This year, look at how much credit I got for making the Campoli trade!  Jesse Rogers told me I made a good deal for a player I needed.  Sure, Bryan Murray made me give up a 2nd round pick for a guy who’s probably only worth a 4th rounder, but I ask again, where’s the fun in that?       

There are a couple other subtle things I like to do.   

Whenever I acquire a player, he either has to be a puck-moving defenseman or versatile.  If he’s both, even better!  My dream is to have a defensive corps of guys all 6’0” or shorter and who skate like the wind.  I’d like to see Detroit and that bastard Ken Holland try to top that! 

If the player I acquire is a forward, I just like to automatically assume he’s played center at some point in his career.  Michael Frolik hadn’t played center since he was running around the streets of Prague.  So what?  He’s still played it before.  That makes him versatile.  Just saying versatile makes me sound so much smarter. 

And don’t forget, if anyone ever questions why I do certain things, if I can’t it blame on the mysterious salary cap, I just blame it on Dale Tallon.

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27 Responses to How I Painted Myself into a Corner by Stan Bowman

  1. SouthSideHawkMan says:

    Wow! I have to admit some of Stans moves’s have been questionable so far, but this was a little over the top. Stan has done a good but not great job. As long as the Hawks are in the top 8 in the west at the end, that’s ultimately all that matters

  2. Marts says:

    Yeah this was pretty funny. Agree with a lot of it but some was a little harsh as SouthSideeHawkMan indicated. I really don’t know why Stanley bothered with Scott, Pisani & Exelby. Even though i was a huge Boynton hater I can understand the logic in retaining him for the 5-600k range. Pisani came around and was playing decent hockey before the injury but I would’ve still rather had Reasoner. I mean, how could anybody NOT look at him as a Madden replacement? And at 1 or 1.1 per? Strange…

  3. Patrick says:

    John – good piece, but this was probably all a byproduct of the off season capocalypse over-reaction (no I’m not blaming Dale and I wouldn’t give up any of it because the Hawks got the Cup – it was worth it!).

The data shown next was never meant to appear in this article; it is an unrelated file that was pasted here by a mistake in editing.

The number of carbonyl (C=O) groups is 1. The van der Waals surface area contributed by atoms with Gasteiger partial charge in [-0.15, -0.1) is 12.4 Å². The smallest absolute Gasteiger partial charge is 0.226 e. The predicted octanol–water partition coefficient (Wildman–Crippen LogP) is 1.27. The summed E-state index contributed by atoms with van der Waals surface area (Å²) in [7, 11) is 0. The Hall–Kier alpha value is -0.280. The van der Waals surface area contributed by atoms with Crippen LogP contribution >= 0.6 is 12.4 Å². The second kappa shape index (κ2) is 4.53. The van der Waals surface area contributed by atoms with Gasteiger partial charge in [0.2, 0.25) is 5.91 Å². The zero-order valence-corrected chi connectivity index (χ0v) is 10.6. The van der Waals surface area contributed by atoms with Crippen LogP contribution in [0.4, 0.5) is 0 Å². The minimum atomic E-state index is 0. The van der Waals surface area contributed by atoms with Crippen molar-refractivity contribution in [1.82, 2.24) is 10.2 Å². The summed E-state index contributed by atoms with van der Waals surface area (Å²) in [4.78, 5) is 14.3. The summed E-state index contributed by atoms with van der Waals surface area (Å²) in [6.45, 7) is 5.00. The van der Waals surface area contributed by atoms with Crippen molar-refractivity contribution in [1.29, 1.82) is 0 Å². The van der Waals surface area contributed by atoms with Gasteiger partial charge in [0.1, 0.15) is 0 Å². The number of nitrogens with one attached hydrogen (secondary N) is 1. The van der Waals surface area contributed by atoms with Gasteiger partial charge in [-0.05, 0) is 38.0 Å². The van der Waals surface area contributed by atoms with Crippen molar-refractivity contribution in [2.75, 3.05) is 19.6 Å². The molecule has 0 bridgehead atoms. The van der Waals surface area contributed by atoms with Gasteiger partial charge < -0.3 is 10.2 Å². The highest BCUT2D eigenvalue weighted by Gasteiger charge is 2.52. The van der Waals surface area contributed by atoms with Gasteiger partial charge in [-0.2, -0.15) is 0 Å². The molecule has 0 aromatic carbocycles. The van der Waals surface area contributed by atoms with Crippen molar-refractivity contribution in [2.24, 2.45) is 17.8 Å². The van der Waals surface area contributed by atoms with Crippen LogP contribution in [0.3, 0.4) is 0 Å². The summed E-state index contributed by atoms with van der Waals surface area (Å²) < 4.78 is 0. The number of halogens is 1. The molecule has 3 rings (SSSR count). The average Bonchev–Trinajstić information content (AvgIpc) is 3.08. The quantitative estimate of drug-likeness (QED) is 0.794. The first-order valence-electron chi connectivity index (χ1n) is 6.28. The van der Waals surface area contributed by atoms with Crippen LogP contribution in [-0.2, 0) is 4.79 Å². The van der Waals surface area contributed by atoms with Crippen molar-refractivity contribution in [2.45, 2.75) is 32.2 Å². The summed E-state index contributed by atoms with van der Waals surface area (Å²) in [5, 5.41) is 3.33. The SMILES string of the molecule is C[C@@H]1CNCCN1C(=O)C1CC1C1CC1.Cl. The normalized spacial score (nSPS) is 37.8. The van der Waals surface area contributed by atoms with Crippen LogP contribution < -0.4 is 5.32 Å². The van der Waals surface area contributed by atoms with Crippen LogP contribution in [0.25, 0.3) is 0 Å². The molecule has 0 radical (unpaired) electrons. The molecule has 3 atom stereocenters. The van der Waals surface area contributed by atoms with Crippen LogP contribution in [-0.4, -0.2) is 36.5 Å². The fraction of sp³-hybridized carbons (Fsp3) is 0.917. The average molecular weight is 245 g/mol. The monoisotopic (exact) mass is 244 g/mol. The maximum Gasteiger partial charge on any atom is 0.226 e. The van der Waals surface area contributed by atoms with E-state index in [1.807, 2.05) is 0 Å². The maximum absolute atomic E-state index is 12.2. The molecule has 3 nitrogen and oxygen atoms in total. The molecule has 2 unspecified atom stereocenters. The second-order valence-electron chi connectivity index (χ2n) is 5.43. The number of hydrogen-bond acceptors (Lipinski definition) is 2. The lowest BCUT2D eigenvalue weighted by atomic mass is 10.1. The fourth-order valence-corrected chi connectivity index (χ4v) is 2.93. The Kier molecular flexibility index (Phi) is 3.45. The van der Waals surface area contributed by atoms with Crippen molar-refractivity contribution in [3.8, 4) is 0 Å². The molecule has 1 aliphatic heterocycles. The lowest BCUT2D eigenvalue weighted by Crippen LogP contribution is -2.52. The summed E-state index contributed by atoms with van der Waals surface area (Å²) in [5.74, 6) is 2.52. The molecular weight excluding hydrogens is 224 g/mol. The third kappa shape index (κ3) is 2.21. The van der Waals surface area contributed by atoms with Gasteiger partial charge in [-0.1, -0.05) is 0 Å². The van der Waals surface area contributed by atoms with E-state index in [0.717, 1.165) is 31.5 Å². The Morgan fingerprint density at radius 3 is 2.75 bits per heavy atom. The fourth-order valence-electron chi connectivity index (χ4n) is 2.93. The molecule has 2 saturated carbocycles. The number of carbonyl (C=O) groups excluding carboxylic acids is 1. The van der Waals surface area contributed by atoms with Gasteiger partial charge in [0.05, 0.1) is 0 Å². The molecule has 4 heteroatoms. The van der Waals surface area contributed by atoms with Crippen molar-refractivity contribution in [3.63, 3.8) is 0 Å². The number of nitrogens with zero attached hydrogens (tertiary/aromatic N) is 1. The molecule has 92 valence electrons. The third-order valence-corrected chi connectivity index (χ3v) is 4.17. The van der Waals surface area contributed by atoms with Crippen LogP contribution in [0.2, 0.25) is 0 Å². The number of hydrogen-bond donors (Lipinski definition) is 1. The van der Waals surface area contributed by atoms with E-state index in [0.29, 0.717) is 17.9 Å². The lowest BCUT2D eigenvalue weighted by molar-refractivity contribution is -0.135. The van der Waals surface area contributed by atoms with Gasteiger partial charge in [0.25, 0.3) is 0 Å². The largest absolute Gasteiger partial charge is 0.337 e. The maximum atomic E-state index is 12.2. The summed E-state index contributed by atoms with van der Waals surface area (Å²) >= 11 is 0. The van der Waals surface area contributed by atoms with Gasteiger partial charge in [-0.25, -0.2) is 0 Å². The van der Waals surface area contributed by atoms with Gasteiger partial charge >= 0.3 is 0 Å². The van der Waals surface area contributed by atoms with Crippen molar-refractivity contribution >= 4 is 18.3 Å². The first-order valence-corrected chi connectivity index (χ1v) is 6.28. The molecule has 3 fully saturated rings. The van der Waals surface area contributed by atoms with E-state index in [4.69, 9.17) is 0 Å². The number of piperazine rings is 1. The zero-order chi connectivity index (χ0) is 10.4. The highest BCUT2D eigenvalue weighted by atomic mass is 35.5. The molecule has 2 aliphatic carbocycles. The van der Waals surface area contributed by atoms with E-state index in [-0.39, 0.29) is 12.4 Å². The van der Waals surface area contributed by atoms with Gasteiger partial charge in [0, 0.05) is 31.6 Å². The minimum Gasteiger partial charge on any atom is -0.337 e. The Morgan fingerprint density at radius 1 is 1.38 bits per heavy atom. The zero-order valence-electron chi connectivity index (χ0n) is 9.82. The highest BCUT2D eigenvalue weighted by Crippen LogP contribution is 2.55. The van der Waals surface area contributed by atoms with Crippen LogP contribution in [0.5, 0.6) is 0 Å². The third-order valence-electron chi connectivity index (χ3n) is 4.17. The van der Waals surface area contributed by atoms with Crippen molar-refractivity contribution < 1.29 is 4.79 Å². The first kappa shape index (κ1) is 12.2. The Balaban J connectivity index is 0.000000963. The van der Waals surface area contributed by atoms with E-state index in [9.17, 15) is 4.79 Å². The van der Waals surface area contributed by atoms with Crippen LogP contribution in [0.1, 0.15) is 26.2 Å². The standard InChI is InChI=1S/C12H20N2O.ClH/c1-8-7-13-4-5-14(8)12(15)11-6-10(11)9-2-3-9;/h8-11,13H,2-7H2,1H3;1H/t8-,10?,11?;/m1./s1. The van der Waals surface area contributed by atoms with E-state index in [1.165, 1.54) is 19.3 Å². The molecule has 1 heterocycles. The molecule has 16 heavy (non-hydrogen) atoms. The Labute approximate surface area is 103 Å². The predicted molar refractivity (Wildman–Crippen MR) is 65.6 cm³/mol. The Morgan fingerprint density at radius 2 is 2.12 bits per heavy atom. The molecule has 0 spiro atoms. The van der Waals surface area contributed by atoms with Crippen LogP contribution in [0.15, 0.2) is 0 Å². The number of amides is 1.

Stan got “played” in a few spots (moving Reasoner, Hjammer’s offer sheet, Niemi’s arbitration) but I think that Stan was just trying to throw a bunch of shit against the wall to see what stuck and he got lucky in a few spots (Crawford being as good as he is, Pisani when he plays, recently Johnson, and to a lesser extent Turco being a solid vet for Crawford and in the locker room), but not overall – especially with the Hawks best players playing like shit. Yea, he was a little loose with public info at the trade deadline, but the band-wagon fans needed info to stay engaged while the Hawks weren’t winning, and he was unfortunately feeding info to them that telegraphed his moves (you get that, I get that, but the 300 level fan yelling ‘shoot’ doesn’t get that and they buy a lot of tickets). I’m not so sure he makes the Campoli move to the extent that he did if Hendry doesn’t get hurt, and even though the price was a bit steep, I think I like it – this is a crappy draft year anyway.

    The good news is that a lot of the ‘so called’ vets fall off of the 50 man roster this summer, and the Hawks have some cap flexibility to resign their guys (Crawford, Brouwer and Frolik should be resigned) and add some better ones, so he can reload and make moves in a smarter fashion (bye bye Hjammer).

    I still like this team and they can make a lot of noise in the playoffs, provided they don’t crash. Can’t count them out – winning cures a lot of ills.

  4. SDHawksFan says:

    A bit harsh, I think that the large quantities of vets signed in Rockford had alot to do with the fact that Bowman knew he was going to be extremely young in Rockford and wanted mentors/protection for his young players. Agree that he sign Pirri too early however he seems to be developing despite his early introduction to Rockford. Scott and Pisani were obviously mistakes however at least they were low cost ones.

    In terms of the deadline, everyone in the league knew what the Hawks holes were so nothing he stated publically should have been a surprise. Other then Toews, they didn’t have anyone who could win a faceoff. Johnson’s return to the lineup has had more to do with the current winning streak then anything else. His addition and the shifting of Bolland from 3rd to 2nd line has raised the FO percentage of the entire team now that Bolland isn’t facing the other teams #1 Center.

  5. John says:

    Scott, Pisani and Boynton may have been low cost mistakes, but when we add up their contracts, $1.512 million can get you one, maybe two, stronger player(s). Thus helping to paint Stan into a corner he’s tried all season to get out of.

  6. Kevin says: